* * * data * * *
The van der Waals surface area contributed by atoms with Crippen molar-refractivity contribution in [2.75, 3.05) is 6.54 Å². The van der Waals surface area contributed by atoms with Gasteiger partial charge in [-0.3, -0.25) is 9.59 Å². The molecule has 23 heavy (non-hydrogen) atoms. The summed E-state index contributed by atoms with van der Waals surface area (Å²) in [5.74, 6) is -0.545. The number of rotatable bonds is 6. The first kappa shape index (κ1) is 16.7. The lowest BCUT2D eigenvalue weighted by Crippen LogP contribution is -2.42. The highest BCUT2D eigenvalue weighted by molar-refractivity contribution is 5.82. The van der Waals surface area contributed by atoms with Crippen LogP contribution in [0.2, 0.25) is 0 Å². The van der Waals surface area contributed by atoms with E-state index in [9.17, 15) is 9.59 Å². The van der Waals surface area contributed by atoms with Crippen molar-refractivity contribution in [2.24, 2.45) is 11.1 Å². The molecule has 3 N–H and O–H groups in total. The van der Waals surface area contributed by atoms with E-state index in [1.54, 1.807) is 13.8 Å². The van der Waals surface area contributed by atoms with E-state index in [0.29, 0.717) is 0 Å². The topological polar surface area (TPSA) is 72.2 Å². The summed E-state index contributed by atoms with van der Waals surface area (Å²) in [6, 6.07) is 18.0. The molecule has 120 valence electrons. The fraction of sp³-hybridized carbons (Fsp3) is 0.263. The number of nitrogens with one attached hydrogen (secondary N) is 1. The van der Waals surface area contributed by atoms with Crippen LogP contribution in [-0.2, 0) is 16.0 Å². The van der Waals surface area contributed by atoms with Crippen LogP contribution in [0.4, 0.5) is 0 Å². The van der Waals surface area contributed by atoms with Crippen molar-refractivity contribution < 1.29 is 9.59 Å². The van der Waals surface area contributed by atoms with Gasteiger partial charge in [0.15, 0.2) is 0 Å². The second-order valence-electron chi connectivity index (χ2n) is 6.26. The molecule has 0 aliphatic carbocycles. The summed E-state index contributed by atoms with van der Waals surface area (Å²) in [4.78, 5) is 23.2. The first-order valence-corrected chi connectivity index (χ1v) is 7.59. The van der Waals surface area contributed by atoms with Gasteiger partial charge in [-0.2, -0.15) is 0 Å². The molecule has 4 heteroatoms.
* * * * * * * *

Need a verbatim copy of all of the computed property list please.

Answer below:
The van der Waals surface area contributed by atoms with Crippen molar-refractivity contribution in [2.75, 3.05) is 6.54 Å². The van der Waals surface area contributed by atoms with Gasteiger partial charge in [-0.3, -0.25) is 9.59 Å². The molecule has 23 heavy (non-hydrogen) atoms. The summed E-state index contributed by atoms with van der Waals surface area (Å²) in [5.74, 6) is -0.545. The number of rotatable bonds is 6. The first kappa shape index (κ1) is 16.7. The lowest BCUT2D eigenvalue weighted by Crippen LogP contribution is -2.42. The highest BCUT2D eigenvalue weighted by molar-refractivity contribution is 5.82. The van der Waals surface area contributed by atoms with Crippen LogP contribution in [0.2, 0.25) is 0 Å². The van der Waals surface area contributed by atoms with E-state index in [9.17, 15) is 9.59 Å². The van der Waals surface area contributed by atoms with Crippen molar-refractivity contribution in [2.24, 2.45) is 11.1 Å². The molecule has 3 N–H and O–H groups in total. The van der Waals surface area contributed by atoms with E-state index in [1.54, 1.807) is 13.8 Å². The van der Waals surface area contributed by atoms with E-state index in [0.29, 0.717) is 0 Å². The topological polar surface area (TPSA) is 72.2 Å². The summed E-state index contributed by atoms with van der Waals surface area (Å²) in [6, 6.07) is 18.0. The molecule has 120 valence electrons. The fraction of sp³-hybridized carbons (Fsp3) is 0.263. The number of nitrogens with one attached hydrogen (secondary N) is 1. The van der Waals surface area contributed by atoms with Crippen LogP contribution in [-0.2, 0) is 16.0 Å². The van der Waals surface area contributed by atoms with Crippen LogP contribution in [0.4, 0.5) is 0 Å². The van der Waals surface area contributed by atoms with Crippen molar-refractivity contribution < 1.29 is 9.59 Å². The van der Waals surface area contributed by atoms with Gasteiger partial charge in [0.15, 0.2) is 0 Å². The second-order valence-electron chi connectivity index (χ2n) is 6.26. The molecule has 0 aliphatic carbocycles. The summed E-state index contributed by atoms with van der Waals surface area (Å²) in [4.78, 5) is 23.2. The first-order valence-corrected chi connectivity index (χ1v) is 7.59. The van der Waals surface area contributed by atoms with Gasteiger partial charge in [-0.2, -0.15) is 0 Å². The molecule has 4 heteroatoms.